Showing posts with label jikokuten. Show all posts
Showing posts with label jikokuten. Show all posts

Monday, April 4, 2022

Kumadaniji Temple Revisited

Kumadaniji Temple 熊谷寺

The Tahoto, two-storied pagoda, at Kumadaniji Temple. Built in 1701, it is an Important Cultural property of Tokushima. The Tahoto is usually found at Shingon and sometimes Tendai temples.Kumadaniji is Shungon.

It is temple number 8 on the Shikoku Ohenro pilgrimage, but I was revisiting it on day 2 of my walk along the Shikoku Fudo Myoo pilgrimage which followed a similar route for the first day and a half.

Earlier I posted about the impressive Niomon gate that stands out in the valley. At the Sanmon, Mountain gate, of the temple there were a pair of Shitenno guardians, Jikokuten, I believe, pictured above.

The main hall of the temple burned down in 1928, but the Daishido, pictured above, survived. It was built in 1774.

A statue of Kobo Daishi as a mendicant monk stands in front of the bell tower.

A statue of Bishamointen, another of the Shitenno, at Kumadaniji Templenin Tokushima.

Wednesday, July 7, 2021

The Magnificent Shitenno of Renge-in Tanjyoji Temple


Heading out of Tamana in Kumamoto on day 49 of my walk, I spied a tall pagoda, and heading over to investigate discovered this huge temple, Renge0in Tanjyiji. In the next post I will delve into the background of the temple, but for now I will just focus on the splendid gate. 15 meters tall and built solely out of wood in 2011, it houses the 4 Shitenno, the Heavenly Kings, Guardians of the 4 directions.

Standing more than 4 meters in height, they are said to be the biggest Shitenno statues in Japan. Zochoten. Guarding the south, Zochoten is associated with prosperity and spiritual growth. His season is summer, his colour is red, and his element is fire. Depicted with one hand on his hip, and the other holding a pole weapon.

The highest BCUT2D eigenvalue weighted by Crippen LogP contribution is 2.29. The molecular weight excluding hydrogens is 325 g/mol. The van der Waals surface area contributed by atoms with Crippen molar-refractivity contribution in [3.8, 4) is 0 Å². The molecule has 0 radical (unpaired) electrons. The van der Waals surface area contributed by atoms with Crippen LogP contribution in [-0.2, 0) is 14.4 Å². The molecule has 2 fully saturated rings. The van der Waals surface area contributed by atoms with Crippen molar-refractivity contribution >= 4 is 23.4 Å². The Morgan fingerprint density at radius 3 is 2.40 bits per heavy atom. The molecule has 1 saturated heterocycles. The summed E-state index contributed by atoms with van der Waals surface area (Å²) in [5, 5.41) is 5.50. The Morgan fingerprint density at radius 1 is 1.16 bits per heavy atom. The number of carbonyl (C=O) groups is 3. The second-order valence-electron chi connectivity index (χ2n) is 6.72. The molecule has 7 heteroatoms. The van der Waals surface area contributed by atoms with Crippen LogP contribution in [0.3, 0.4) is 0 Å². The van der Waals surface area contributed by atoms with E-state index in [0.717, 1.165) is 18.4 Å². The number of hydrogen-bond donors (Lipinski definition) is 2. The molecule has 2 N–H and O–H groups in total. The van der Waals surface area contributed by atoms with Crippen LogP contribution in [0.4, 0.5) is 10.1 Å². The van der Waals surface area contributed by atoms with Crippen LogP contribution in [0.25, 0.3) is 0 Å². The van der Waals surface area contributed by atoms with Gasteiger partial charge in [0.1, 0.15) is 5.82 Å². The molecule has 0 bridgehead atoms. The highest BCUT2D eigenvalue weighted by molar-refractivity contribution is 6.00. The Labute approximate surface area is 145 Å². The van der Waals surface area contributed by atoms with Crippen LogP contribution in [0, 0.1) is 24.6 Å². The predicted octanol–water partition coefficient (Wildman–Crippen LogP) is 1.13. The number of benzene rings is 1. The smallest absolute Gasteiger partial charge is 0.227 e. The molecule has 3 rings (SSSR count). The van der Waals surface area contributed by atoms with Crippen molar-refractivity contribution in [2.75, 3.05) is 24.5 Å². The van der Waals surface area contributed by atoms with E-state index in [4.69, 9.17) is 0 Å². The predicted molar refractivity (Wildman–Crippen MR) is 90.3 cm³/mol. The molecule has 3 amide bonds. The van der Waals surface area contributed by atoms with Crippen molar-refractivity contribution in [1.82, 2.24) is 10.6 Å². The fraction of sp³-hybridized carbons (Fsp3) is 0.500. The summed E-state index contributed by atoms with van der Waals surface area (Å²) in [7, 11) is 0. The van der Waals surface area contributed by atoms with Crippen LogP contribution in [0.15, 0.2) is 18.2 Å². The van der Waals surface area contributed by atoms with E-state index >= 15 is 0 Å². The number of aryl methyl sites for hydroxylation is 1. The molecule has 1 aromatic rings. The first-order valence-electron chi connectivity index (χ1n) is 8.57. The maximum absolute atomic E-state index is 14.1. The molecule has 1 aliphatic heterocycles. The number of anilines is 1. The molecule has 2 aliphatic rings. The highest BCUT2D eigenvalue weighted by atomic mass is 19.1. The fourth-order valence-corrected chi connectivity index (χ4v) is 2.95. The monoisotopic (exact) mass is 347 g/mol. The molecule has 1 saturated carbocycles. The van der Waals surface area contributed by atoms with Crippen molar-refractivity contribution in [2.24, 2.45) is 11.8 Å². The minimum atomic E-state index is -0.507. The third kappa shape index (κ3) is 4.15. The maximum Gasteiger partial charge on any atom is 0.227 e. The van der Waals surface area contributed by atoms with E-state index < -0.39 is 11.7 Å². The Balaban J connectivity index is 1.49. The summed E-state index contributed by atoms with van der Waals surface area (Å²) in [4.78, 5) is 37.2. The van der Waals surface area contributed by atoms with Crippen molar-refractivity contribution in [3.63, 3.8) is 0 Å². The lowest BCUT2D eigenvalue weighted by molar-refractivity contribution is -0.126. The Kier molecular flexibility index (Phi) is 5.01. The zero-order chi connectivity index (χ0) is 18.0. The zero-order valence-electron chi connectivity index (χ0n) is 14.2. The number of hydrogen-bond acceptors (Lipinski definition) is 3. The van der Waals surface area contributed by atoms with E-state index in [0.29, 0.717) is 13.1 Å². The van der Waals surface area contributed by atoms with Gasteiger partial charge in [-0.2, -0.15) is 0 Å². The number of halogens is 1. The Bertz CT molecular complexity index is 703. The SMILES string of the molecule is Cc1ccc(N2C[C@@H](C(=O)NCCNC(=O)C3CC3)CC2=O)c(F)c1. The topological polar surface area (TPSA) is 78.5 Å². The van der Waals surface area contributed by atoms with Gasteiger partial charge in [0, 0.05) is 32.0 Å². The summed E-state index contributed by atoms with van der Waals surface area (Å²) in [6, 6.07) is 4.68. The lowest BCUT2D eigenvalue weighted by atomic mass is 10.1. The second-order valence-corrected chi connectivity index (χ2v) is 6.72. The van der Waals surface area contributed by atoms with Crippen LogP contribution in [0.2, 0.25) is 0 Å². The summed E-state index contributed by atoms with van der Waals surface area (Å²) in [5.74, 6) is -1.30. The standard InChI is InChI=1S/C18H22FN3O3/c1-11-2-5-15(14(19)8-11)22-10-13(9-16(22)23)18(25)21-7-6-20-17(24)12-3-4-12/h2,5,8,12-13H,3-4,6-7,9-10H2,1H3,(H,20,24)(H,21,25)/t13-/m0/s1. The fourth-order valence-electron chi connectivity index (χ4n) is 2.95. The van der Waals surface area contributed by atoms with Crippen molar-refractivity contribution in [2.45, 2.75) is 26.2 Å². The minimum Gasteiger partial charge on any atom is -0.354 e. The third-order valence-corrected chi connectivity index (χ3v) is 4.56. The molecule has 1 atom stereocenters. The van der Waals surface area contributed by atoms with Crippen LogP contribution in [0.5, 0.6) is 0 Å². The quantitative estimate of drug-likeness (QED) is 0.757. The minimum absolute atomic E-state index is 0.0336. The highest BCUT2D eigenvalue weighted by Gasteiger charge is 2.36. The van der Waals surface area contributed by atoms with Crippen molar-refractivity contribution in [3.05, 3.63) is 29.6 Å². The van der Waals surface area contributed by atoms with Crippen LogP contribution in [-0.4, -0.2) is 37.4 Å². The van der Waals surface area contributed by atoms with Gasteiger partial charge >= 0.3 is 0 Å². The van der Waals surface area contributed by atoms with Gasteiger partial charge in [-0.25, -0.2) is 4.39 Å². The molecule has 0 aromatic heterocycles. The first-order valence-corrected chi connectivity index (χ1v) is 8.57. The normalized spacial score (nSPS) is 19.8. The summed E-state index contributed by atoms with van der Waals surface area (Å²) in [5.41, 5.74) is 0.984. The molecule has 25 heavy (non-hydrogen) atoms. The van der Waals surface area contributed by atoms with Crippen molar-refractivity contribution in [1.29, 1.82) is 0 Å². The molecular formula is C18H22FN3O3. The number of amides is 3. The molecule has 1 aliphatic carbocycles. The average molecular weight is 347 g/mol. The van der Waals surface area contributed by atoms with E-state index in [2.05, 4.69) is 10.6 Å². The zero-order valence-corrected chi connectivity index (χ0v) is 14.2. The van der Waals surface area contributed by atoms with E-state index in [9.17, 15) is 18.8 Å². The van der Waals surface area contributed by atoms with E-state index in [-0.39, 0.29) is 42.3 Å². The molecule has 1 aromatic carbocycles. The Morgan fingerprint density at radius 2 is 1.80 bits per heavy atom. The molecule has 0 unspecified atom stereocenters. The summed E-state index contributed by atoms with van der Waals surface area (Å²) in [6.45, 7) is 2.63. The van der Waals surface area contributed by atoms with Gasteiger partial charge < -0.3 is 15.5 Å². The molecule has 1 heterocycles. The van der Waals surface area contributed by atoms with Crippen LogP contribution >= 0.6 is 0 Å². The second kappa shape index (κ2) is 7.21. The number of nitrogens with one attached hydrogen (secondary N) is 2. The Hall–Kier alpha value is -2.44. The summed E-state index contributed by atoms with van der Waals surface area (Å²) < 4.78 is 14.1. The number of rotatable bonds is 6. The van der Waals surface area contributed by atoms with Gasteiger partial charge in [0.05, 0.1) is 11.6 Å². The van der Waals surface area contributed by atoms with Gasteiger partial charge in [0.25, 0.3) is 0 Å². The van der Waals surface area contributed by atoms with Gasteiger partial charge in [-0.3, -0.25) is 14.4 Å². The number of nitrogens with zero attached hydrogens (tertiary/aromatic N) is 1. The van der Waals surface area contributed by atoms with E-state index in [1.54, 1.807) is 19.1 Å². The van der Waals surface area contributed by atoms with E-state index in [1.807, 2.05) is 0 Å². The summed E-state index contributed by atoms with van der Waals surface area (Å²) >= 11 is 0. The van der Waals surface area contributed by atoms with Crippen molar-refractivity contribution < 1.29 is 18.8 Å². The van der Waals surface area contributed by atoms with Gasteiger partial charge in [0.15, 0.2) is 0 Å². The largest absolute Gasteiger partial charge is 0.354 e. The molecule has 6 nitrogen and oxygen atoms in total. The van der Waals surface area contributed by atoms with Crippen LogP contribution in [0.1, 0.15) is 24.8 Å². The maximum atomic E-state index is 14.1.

Jikokuten means Guardian of the Nation, and he usually carries a sword and a staff, but not in this statue. He guards the east and his element is water. Associated with strength, he is either blue or green, and his season is spring.

All the Shitenno are depicted stepping on small, demonic creatures called Jaki or Jyaki, symbolizing their suppression of evil.

Tamonten is often known as Bishamonten and was adopted by the samurai and hence acquired an identity as a God of War. Guardian of the north, his element is earth and his color is black. All-knowing and all-hearing he is also associated with wealth and is usually depicted with a pagoda on one hand.

Guardian of the west, Komokuten sees through evil. He is usually depicted holding a scroll and a brush. His colour is white and his element is metal and season is autumn.

Tuesday, May 26, 2020

More Kunisaki Cliff Carvings

The Motomiya Magaibutsu are a set of Buddhist cliff carvings in the Kunisaki Peninsula. I had started the day at what are believed to be the biggest cliff carvings in Japan, the Kumano Maigaibutsu, and later in the day after visiting the wonderful statuary on display at Makiodo I carried on walking north .

The figure on the left is a Jizo, next to Jikokuten. In the center of the first photo is a Fudo Myo flanked by his two attendants Setakadoji and Kongaradoji. The figure on the far right is Tamonten. It is believed they were all carved in the late Kamakura Period. Oita, and Kunisaki in particular, has the highest concentration of magaibutsu in Japan.

I was on the first day of my walk along the Kyushu Fudo Myo Pilgrimage, and as the first few temples were all located in Kunisaki I took the opportunity to take a longer walk roughly following the old Kunisaki/Hachiman pilgrimage. Kunisaki remains my favorite area in japan because of the remoteness and huge diversity of ancient religious sites.

The Motomiya Magaibutsu are now protected by a roof, but 20 minutes earlier I had visited a smaller set of Magaibutsu, the Daimonbo Magaibutsu, at the ruined site of a former temple. These magaibutsu are still exposed to the elements and are somewhat more eroded. Out of the photo on the left is a small standing Fudo Myo. The figure on the right is said to be Dainichi Nyorai, but no-one seems sure who the central figure is.

Just beyond the site of the ruined temple is a small Inari Shrine. The sheer number of shrines and temples and such in the area is quite staggering. It is said that there are more than 32,000 stone statues of various sizes in the area..... one for each kanji of the Lotus Sutra. It is thought that the Lotus Sitra is "mapped" onto the landscape of the Kunisaki Peninsula.

This was my sixth trip to the area and I was hoping to get to some of the many sites I had long been wanting to visit.....